5

CIC's official website clearly says that you MUST stay in Canada while you have an implied status. Quoting from CIC: You must stay in Canada and meet the conditions of your original work permit. If you applied for a work permit extension before your work permit expired, you can keep working under the same conditions as your existing permit until CIC ...


5

Since nobody with more knowledge has answered: You were apparently honest about what you intended to do, but did not realize it was not permitted. That means you have not damaged your credibility. If you have the paperwork, there may be a reference number that will be useful on your future applications. In any case, be careful to fill in the application ...


5

Yes. I did this. I did a 2 year engineering degree and my wife lived with me. I showed that I had plenty of resources to support her, and she didn't work. I did not bring her into France later, she was accepted for her long-term visitor's visa at the same time as I was accepted for my student visa. Again, her visa does not allow her to work.


4

There's no maximum amount of time you can work as an intern. As long as you're complying with the F1 requirements (including being in good standing with your school and various degree-related and course-work related requirements) - you can work as many days as you wish. However, there's a difference between full-time and part-time internships. Part time (up ...


4

1) No, you do not need to pay taxes for money your parents send to you; they have already been taxed. It is not counted as income, as you do not perform any work to get this. 2) This should be taxed in some country, either Russia or Sweden. As pointed out, it is hard to track, but "Skatteverket" might be curious about where money on your Swedish bank ...


4

The main sources of financial help available to students in France are: A Bourse de l'enseignement supérieur sur critères sociaux is a means-tested scholarship (eligibility is based on your parents' income). It can be available to foreign students under certain conditions (e.g. if you worked in France before or if your parents live there) but probably not ...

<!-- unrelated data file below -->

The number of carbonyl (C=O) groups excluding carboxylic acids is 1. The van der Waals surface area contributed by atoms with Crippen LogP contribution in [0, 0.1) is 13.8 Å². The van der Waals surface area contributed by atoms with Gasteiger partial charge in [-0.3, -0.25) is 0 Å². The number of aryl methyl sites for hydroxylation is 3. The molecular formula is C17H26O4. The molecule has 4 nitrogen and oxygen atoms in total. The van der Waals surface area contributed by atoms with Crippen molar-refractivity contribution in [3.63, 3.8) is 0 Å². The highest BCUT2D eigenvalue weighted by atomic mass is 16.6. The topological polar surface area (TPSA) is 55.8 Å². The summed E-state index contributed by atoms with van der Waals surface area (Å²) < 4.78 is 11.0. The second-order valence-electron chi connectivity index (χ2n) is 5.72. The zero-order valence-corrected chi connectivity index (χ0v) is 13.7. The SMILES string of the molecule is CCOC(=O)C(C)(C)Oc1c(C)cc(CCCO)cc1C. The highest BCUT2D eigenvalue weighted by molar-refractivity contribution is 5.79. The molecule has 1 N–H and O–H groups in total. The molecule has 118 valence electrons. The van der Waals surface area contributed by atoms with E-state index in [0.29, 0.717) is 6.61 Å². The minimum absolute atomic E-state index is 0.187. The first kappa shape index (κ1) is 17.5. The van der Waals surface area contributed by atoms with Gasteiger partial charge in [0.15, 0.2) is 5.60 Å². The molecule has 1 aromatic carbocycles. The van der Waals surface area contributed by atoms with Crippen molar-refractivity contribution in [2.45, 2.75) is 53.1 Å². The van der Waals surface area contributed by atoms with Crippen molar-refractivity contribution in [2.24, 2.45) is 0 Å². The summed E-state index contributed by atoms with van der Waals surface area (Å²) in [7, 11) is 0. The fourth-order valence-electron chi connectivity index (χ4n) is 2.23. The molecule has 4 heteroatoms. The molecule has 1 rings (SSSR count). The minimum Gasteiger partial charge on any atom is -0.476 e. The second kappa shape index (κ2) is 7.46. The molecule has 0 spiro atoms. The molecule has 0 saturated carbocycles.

4

Short answer - NO, not without first getting Advance Parole. DO NOT leave the U.S. without the Advanced Parole Document! If you do, your application will be considered abandoned & you just wasted a bunch of time and money. Since you didn't apply for this along with the Adjustment of Status application, it is a separate process (Form I-131) with a ...


4

This article about such a project in Cologne calls it "Wohnen für Hilfe". wohnenfuerhilfe.info lists similar projects in other cities and there is even a site linking similar “homeshare” initiatives in other countries. There are no details about any contract but apparently it's not a private initiative or a one-to-one agreement but typically something ...


4

If you haven't forgotten or misunderstood anything, I don't see any reason to worry. In actual fact, even entry denials are not recorded or shared across EU countries. You would get a stamp in your passport and that would be all. There is no “passport record” where this information would be recorded, at least no Europe-wide record or database (conceivably ...


3

Not exactly your question but it's relevant to it and a bit long for a comment. Schengen visas never allow work in the whole area, nor do they forbid it as such. But if you are from outside the EU and want to take up employment in a Schengen country, you need some form of authorisation to work from that particular country, on top of the authorisation to ...